Getting to the end of the noose
I'm not sure where else to go for advice. I feel horribly confused and really hurt.
My boyfriend and I decided a few months ago to try out poly relationships, because he know's I'm much more attracted to the ladies then to men. Well things didn't really work out well in the two cases of me dating women I've had so far. And now he's exploring HIS sexuality, okay that's cool, you can experiment. I encouraged it, but thought nothing of it. Thought it's just a weird phase (I still do). Well, he started seeing this guy recently and I was sort of okay with it, except when he's over stepped the boundaries we'd both agreed upon. Then after this incident, he actually got together with him. I'm a little jealous, yes, however I don't even know who this guy he's with really is. And that's something I really want in a relationship that's poly, otherwise it can lead to "mommy-daddy" games, or lies and he said she said nonsense.
He basically told me that he's spending a week with his new boyfriend for a week, without consulting me. I'm currently moving in/trying to get a new job/having major stress, and he know's I'm trying to work with him about this. He knows this is hard for me. I'm still willing to let him stay over there for a few days, but right now I need him. I am his main relationship, should this make a difference as to where he can stay and when, since he's with another person?
Ok, first off how can you, as a bisexual woman, call his interest in men "a weird phase"??? That's just so dismissive, I don't even get it.
That said. What was the boundary he transgressed? And when he slept with his new guy, did he have your ok on that?
It is perfectly reasonable to ask to meet and get to know his new bf, ideally before they get more serious. Is he open to a coffee date for the three of you?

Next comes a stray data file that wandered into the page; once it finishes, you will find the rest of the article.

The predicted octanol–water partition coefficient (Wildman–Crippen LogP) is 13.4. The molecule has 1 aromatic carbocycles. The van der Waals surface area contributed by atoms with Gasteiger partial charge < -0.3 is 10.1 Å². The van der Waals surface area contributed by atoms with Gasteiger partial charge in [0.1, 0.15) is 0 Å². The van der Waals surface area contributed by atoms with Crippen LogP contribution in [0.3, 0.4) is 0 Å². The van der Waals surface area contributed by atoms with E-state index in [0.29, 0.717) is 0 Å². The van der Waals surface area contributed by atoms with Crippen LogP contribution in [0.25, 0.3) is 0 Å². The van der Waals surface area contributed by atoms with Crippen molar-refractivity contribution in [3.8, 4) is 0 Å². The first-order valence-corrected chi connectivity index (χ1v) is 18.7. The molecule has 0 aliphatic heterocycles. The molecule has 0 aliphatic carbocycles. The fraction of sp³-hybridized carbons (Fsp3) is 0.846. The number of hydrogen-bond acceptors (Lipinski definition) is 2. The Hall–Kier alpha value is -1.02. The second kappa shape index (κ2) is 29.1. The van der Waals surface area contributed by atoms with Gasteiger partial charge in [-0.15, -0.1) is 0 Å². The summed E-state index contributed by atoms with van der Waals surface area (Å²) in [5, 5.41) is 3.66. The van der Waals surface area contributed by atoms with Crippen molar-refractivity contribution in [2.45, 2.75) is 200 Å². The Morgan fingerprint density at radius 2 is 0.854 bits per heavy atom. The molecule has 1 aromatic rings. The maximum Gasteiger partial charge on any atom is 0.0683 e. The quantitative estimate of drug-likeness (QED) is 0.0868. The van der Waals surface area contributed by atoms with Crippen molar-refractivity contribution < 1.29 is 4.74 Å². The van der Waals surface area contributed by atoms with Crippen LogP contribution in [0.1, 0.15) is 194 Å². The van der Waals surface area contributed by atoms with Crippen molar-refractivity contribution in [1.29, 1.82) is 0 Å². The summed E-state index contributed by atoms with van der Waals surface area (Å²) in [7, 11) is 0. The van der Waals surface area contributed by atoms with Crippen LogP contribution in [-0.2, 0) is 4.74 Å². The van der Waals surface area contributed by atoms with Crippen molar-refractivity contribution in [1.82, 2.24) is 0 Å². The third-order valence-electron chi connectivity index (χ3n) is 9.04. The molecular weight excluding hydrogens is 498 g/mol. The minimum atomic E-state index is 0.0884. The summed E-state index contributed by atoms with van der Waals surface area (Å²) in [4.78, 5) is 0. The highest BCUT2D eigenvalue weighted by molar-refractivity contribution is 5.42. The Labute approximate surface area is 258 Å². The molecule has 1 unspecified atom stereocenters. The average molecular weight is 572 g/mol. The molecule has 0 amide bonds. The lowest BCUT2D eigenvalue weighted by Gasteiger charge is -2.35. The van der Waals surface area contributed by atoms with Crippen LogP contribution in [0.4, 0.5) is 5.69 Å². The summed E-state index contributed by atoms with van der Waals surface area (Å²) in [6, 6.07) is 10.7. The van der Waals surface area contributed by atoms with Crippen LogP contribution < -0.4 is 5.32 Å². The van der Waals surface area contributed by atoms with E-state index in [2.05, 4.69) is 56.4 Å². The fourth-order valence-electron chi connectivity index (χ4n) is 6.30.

It is also perfectly reasonable to ask him to not go off the deep end into NRE by devoting a full week to the new guy while you need his help. In fact, that's pretty thoughtless of him. There Is nothing wrong with taking it slow and respecting your existing relationship(s) even as you're establishing a new one. He "can" do whatever he wants but that doesn't mean he should if he cares about your feelings. Tell him how you feel, tell him you think this is too much too fast, and ask him to slow down. If he won't, ask him why the heck not.
So unless the moving in/trying to get a new job/major stress is fairly new and came up AFTER the decision to try poly, I'm left wondering if you're (consciously or not) okay when you're the one with multiple partners but less okay when the shoe is on the other foot. You say you were "sort of" okay with it until the transgression, and that this is hard for you. Is it possible you're jealous less of him/his time and more the fact that he's dating someone and you're not, particularly if the agreement to try poly was fueled by you wanting to date women also?